The risk relationship between hard water and reduced cardiovascular disease is well known, but it's the magnesium portion of the hardness that accounts for most of the beneficial effect. Most Americans consume less than the optimal daily amount of magnesium recommended for good health. Drinking water can be an important contributor, and the uptake of magnesium from drinking water is more efficient than from most dietary components. Even a small (~10 mg/L) consistent lifetime contribution from water can be an important supplement as we age.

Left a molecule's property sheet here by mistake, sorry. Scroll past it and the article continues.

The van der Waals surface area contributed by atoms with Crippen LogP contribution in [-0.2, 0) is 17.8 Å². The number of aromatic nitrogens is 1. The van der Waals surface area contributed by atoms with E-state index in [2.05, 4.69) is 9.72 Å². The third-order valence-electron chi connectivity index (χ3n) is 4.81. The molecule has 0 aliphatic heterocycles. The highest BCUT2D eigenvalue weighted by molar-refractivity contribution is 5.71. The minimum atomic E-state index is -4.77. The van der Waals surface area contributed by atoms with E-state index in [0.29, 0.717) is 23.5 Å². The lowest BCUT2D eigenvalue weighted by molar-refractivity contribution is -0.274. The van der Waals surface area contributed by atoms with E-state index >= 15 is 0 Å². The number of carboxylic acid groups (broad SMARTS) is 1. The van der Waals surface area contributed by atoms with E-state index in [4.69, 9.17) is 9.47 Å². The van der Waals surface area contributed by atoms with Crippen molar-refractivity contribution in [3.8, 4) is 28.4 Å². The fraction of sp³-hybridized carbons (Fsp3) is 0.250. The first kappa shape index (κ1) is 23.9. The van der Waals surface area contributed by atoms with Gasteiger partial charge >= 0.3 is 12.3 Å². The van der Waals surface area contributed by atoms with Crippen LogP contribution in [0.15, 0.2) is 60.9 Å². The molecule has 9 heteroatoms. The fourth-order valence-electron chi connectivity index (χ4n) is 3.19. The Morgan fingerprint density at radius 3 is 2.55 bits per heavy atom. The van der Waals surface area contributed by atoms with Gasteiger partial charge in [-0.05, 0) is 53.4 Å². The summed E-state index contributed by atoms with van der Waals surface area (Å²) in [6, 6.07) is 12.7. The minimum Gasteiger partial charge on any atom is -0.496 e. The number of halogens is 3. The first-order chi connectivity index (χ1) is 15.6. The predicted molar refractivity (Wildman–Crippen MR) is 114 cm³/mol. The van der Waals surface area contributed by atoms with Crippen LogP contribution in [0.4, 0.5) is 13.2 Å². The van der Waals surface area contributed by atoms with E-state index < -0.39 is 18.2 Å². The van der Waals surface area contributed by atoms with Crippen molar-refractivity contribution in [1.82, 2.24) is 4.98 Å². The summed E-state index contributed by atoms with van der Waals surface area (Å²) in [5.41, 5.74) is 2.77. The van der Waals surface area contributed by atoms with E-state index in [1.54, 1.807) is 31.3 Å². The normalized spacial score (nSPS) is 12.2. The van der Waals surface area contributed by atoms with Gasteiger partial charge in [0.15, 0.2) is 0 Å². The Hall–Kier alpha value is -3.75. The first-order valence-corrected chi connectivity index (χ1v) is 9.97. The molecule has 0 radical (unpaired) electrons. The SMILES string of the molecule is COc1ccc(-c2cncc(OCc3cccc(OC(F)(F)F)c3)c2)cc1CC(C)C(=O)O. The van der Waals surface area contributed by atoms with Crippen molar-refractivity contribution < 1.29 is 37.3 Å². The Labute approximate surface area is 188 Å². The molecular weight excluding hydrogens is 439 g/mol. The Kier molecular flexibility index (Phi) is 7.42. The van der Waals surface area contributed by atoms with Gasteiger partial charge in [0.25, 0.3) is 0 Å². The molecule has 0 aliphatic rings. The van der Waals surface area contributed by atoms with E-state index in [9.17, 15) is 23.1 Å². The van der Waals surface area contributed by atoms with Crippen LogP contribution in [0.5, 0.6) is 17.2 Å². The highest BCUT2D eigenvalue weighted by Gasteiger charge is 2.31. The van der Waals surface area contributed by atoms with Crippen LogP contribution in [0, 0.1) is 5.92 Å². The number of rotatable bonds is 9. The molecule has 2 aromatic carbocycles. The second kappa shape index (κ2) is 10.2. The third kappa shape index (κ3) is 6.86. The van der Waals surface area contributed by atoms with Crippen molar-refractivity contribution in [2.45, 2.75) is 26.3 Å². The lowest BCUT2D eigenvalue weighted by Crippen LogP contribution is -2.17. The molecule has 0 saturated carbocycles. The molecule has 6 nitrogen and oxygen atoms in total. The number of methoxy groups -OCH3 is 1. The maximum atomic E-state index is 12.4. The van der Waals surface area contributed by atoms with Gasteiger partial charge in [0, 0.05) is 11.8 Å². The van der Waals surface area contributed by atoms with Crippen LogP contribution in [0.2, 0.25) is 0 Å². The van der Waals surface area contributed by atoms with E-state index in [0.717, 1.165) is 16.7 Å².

Approximately half of the US population has been shown to consume less than the daily requirement of magnesium from foods (USDA & HHS 2015). Drinking water can be a lifetime contributor of supplemental magnesium to one's total daily intake depending on the source water composition and the treatment it has received.


For magnesium, US levels are 330-350 mg/day for adult males, 255-265 mg/day for adult females, and 290-335 mg/day during pregnancy (IOM 2014). Dairy and water are among the most efficient uptake sources. Magnesium is chelated as the central atom in chlorophyll, so it is present in all green plants (Rosanoff 2013). Some 75% of leaf magnesium is involved in protein synthesis, and 15-20% of total magnesium is associated with chlorophyll pigments, acting mainly as a co-factor of a series of